He admits that it is difficult managing your own supply chain and lots of things can go wrong, but DTC brands are all about challenging the perception that you cannot be a designer, manufacturer and retailer at the same time.
There are, however, risks for DTC brands in not having the infrastructure and stock-holding in place to support demand, says Hinde. When Waldo ran out of stock in the UK last December, the team had to be up-front with customers and explain that they had not expected demand to grow so rapidly.
“The challenge is that you’ve really got to have your finger on the pulse, and when you’re operating in different markets and you’re scaling quickly, you have got to make sure that you’ve got the manpower and processes in place so they know how to respond,” Hinde explains.
The Eve learning curve started four years before the business launched in 2015, as Wieczorek’s cousin and co-founder, Jas Bagniewski, built up experience in the mattress sector through a previous business. This experience was crucial as Eve rapidly went global following its £140m flotation in 2017.
“The number of brands launching and failing in the mattress space because they have not got the product right is “ridiculous”, says Wieczorek.
“Every month there’s someone and they last maybe three months because they’re not able to produce an amazing product and get it to consumers in three days. That whole back end is so mega important that if you don’t get it right you’re screwed,” he says.
Wieczorek argues that brands must ensure their product is thoroughly tested and the supply chain is as good as it can possibly be before they launch, “not just go ‘let’s just launch this and see what happens’, which is what I think a lot of young brands are guilty of doing”.
Big brands muscle in
The success being enjoyed by disruptive players has encouraged global brands to get a piece of the direct-to-consumer action.
Unilever CEO Paul Polman explained that ecommerce is growing by between 60% and 70% for the company, as it applies learnings from Dollar Shave Club to other parts of the business, such as premium tea brand T2.
However, while direct-to-consumer works well for “prestige businesses” such as beauty and health, Polman explained that Unilever will only explore this model “where it’s sensible”.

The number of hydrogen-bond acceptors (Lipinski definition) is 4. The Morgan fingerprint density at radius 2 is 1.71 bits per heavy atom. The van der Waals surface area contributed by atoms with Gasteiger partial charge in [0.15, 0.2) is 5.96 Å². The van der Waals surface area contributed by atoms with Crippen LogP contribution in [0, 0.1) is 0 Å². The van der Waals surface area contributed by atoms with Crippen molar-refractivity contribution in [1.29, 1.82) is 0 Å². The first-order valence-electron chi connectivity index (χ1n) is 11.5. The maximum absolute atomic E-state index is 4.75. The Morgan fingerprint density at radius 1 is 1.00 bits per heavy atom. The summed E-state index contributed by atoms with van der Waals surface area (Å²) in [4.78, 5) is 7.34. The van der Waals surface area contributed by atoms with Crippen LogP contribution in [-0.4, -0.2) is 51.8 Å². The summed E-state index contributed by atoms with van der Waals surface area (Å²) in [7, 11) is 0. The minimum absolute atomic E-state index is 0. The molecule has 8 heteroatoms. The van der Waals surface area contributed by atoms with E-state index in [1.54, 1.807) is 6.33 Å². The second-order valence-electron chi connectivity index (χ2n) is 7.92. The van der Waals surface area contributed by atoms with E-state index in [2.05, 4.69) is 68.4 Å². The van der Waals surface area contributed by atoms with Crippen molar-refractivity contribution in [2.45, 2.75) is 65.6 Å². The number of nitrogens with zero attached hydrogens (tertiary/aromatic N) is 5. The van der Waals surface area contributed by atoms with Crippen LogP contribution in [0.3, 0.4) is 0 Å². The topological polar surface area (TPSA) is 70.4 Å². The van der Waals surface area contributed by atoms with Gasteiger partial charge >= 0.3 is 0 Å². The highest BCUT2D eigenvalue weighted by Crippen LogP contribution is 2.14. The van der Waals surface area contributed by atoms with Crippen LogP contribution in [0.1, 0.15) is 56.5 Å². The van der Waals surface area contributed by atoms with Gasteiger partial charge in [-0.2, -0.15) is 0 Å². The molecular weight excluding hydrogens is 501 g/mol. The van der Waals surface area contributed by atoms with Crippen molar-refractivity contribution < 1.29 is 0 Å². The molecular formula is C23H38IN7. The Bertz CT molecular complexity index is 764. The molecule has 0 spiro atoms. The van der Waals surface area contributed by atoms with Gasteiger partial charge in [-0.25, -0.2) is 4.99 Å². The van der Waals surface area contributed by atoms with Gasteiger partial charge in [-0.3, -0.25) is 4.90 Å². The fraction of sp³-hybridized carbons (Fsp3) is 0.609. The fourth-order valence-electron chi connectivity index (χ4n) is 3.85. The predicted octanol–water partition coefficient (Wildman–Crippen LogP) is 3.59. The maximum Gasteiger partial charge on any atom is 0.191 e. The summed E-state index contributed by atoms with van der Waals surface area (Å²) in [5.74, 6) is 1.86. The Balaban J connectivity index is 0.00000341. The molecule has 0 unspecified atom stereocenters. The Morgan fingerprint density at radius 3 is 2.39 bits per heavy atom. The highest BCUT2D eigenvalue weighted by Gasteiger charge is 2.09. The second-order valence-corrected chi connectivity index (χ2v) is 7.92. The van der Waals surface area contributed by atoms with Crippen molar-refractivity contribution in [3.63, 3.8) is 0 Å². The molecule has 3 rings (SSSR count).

Nike took a more dramatic approach in June 2017 when it announced the restructuring of its entire organisation for a direct-to-consumer push, which involved cutting 2% of its global workforce, equivalent to 1,400 jobs.
The new division – Nike Direct – unites Nike.com, direct-to-consumer retail and Nike+ digital products such as SNKRS Stash, which offers users access to exclusive Nike trainers based on mobile geo-location data.
The sportswear giant credited its new structure with helping to drive a 13% rise in revenue to $9.8bn during the fourth quarter of 2018.
Then in March, Disney announced a reorganisation of its company structure to create a direct-to-consumer and international division, led by chief strategy officer Kevin Mayer.
The new business segment includes Disney’s direct-to-consumer on-demand film streaming service, set to launch in late 2019, and sports streaming subscription service ESPN+.
The impact on the big brands
For other brands the explosion of the direct-to-consumer sector has encouraged them to find new routes to market. Diageo closed its ecommerce business Alexander & James last year, admitting the site was not performing in the way the business needed.
Speaking to Marketing Week at the time, general manager for Great Britain, Ireland and France, Charles Ireland, described direct-to-consumer success as “a pot of gold at the end of the rainbow” you need to keep chasing.
The company is now focusing on building close relationships with digital retailers such as Amazon. In December, Diageo launched ‘The Bar’ skill for Amazon Echo, which allows consumers to send a shopping list of cocktail ingredients direct to the Alexa app.
Amazon is also an important revenue stream for fellow drinks business Campari Group. UK marketing director Nick Williamson believes the failure of other players to make DTC ecommerce work “says something” about the model.
“There are people much better placed than ourselves that do this – the obvious example is Amazon – and our business with them is absolutely booming. It is growing extremely fast. I’m not surprised about that,” says Williamson.
The competition from direct-to-consumer brands is encouraging healthcare giant GlaxoSmithKline (GSK) to rethink the way it connects with customers. Head of global categories, Carlton Lawson, considers the small players with close customer relationships as more of a threat than the likes of Unliever or P&G.
This opinion is echoed by GSK chief digital officer Marc Speichert, who acknowledges that working with retailers can cause a brand to “lose touch” with the shoppers, a reason why the healthcare company wants to become more “consumer obsessed”.
“When a small company knows our consumers better than we do, that’s just not acceptable,” says Speichert. “We should know them better than anyone else.”